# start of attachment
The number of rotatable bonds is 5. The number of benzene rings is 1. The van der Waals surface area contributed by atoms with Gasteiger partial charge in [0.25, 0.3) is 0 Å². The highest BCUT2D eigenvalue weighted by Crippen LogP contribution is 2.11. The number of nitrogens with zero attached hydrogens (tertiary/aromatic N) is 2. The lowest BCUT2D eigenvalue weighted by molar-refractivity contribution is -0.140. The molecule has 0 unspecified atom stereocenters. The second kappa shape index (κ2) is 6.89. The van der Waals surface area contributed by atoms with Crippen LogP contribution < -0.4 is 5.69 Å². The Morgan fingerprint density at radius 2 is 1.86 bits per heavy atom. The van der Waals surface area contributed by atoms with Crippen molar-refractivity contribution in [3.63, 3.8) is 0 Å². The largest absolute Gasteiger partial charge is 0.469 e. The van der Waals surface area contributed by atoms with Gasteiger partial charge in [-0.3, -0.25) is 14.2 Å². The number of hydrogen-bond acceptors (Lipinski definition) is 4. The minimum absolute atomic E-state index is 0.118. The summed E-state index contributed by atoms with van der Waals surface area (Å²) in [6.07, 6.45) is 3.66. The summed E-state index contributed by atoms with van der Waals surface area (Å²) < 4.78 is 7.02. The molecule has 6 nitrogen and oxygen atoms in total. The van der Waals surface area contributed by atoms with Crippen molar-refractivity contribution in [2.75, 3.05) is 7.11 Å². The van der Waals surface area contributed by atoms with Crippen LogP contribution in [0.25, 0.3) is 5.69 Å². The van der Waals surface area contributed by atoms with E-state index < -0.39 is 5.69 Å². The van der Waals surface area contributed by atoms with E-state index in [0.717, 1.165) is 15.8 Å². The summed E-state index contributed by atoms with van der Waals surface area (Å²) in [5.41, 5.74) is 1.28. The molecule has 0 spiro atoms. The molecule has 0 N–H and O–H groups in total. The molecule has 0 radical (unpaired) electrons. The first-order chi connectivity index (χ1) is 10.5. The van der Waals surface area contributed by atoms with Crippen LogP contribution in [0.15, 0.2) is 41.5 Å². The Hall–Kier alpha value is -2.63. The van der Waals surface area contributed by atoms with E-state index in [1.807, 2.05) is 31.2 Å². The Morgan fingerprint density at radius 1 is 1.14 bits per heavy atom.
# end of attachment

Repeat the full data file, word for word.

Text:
The number of rotatable bonds is 5. The number of benzene rings is 1. The van der Waals surface area contributed by atoms with Gasteiger partial charge in [0.25, 0.3) is 0 Å². The highest BCUT2D eigenvalue weighted by Crippen LogP contribution is 2.11. The number of nitrogens with zero attached hydrogens (tertiary/aromatic N) is 2. The lowest BCUT2D eigenvalue weighted by molar-refractivity contribution is -0.140. The molecule has 0 unspecified atom stereocenters. The second kappa shape index (κ2) is 6.89. The van der Waals surface area contributed by atoms with Crippen LogP contribution < -0.4 is 5.69 Å². The Morgan fingerprint density at radius 2 is 1.86 bits per heavy atom. The van der Waals surface area contributed by atoms with Crippen molar-refractivity contribution in [3.63, 3.8) is 0 Å². The largest absolute Gasteiger partial charge is 0.469 e. The van der Waals surface area contributed by atoms with Gasteiger partial charge in [-0.3, -0.25) is 14.2 Å². The number of hydrogen-bond acceptors (Lipinski definition) is 4. The minimum absolute atomic E-state index is 0.118. The summed E-state index contributed by atoms with van der Waals surface area (Å²) in [6.07, 6.45) is 3.66. The summed E-state index contributed by atoms with van der Waals surface area (Å²) < 4.78 is 7.02. The molecule has 6 nitrogen and oxygen atoms in total. The van der Waals surface area contributed by atoms with Crippen molar-refractivity contribution in [2.75, 3.05) is 7.11 Å². The van der Waals surface area contributed by atoms with Crippen LogP contribution in [0.25, 0.3) is 5.69 Å². The van der Waals surface area contributed by atoms with E-state index < -0.39 is 5.69 Å². The van der Waals surface area contributed by atoms with E-state index in [0.717, 1.165) is 15.8 Å². The summed E-state index contributed by atoms with van der Waals surface area (Å²) in [5.41, 5.74) is 1.28. The molecule has 0 spiro atoms. The molecule has 0 N–H and O–H groups in total. The molecule has 0 radical (unpaired) electrons. The first-order chi connectivity index (χ1) is 10.5. The van der Waals surface area contributed by atoms with Crippen LogP contribution in [0.15, 0.2) is 41.5 Å². The Hall–Kier alpha value is -2.63. The van der Waals surface area contributed by atoms with E-state index in [1.807, 2.05) is 31.2 Å². The Morgan fingerprint density at radius 1 is 1.14 bits per heavy atom.